Town shocked as bomb is linked to one of its own
REVULSION at his intended actions but sympathy for Ed O'Brien's family were the emotions expressed by people in Gorey yesterday.
They were shocked by the bombing and the tragedy endured by the O'Briens. Most of all they were shocked that Ed O'Brien was an active IRA member involved in the planing of a London explosion.
Apart from what happened to him on Sunday night, there was nothing extraordinary about Ed O'Brien's life. When describing him yesterday, local people said "he was just ordinary. There was nothing to set him apart from anybody else his age".
He is remembered for his involvement with the local GAA club, St Enda's, and the soccer club. For a short period, he was a boxer and he was also an altar boy.
Ed O'Brien attended the local school in Gorey but did not sit his Leaving Certificate. He left school and began working, including a stint as a general bakery hand at Stafford's Bakery. "He was a young fellow that passed through here. He wasn't in any way special or in any way awkward," Ms Una Stafford told The Irish Times yesterday.
Bakery employees were still in shock. "I can't describe the sense of shock on the bakery floor this morning. Nobody wants anything to do with that sort of carry on," said Ms Stafford.
One neighbour said last night that Ed O'Brien would have had republican sympathies. "He was one of the lads. After a few pints you might hear him singing `Ooh Ahh Up The RA'. But it was nothing stronger than that. There is not a lot of republican activity in Gorey and certainly no close links with the IRA."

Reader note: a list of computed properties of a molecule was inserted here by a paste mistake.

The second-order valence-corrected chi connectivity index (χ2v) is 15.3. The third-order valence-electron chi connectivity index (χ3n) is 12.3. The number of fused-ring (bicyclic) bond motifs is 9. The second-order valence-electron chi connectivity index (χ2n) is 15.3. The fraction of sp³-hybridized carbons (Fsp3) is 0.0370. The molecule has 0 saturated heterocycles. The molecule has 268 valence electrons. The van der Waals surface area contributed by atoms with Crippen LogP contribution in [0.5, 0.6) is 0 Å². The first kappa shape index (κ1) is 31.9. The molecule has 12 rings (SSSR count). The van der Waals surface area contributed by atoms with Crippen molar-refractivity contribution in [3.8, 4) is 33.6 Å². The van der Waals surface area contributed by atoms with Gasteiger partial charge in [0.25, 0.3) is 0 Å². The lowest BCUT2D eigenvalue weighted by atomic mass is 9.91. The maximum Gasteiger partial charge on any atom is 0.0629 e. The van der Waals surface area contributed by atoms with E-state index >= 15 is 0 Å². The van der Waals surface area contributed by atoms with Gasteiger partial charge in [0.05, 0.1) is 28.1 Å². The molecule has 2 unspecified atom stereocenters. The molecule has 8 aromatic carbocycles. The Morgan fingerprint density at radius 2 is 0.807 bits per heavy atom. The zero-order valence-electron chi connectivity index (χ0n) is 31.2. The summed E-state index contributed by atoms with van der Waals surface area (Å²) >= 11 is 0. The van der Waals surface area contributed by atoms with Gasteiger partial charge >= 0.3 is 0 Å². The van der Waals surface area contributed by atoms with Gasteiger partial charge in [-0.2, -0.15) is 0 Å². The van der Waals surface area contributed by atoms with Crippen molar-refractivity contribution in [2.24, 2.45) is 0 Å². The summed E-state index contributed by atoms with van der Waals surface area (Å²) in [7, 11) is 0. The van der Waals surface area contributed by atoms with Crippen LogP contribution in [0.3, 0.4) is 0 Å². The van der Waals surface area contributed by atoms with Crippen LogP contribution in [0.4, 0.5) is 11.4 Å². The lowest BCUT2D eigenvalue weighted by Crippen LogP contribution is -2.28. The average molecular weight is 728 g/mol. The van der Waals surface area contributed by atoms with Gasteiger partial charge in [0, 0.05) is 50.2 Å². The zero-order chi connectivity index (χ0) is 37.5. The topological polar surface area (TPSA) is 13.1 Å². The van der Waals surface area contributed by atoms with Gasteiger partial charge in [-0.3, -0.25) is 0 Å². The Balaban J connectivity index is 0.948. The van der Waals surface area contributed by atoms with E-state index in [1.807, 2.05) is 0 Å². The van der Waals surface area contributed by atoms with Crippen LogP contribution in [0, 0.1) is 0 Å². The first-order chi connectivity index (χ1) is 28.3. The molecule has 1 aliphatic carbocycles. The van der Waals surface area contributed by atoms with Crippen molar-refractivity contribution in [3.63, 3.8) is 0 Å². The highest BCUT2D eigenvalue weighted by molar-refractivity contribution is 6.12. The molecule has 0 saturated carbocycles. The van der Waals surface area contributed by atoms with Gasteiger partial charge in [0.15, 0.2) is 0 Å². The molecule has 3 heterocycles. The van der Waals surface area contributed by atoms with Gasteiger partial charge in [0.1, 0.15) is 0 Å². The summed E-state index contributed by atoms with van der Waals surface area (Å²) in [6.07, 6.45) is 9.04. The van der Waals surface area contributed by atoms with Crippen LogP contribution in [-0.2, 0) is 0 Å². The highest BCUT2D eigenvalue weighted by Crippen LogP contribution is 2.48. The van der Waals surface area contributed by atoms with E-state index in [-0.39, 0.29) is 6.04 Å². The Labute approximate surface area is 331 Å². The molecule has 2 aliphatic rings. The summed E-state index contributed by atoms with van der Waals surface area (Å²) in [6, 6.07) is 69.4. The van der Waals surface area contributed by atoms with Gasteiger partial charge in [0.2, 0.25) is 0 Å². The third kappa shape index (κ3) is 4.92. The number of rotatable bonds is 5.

Ed O'Brien left Ireland about two years ago. He spent some time in Germany and worked on the building sites in London. At the time of his death, his family believed he was working in Scotland.
They last saw him at Christmas when he celebrated his 21st birthday with family and friends. During some of that time he stayed with his grandmother whose home was one of the houses visited by gardai on Tuesday when news of his links with the bomb emerged.
Since just before lunchtime on Tuesday, reporters, many from the British tabloids, have put his family under siege by camping at their doorstep. The first time their door bell rang yesterday was just after 6 a.m., a family member said.
According to Father Walter Forde, the family were besieged. "They have had television cameras stuck in their living room window. People are going around with cheque books looking for stories. This is adding tremendous pressure to the family at this time.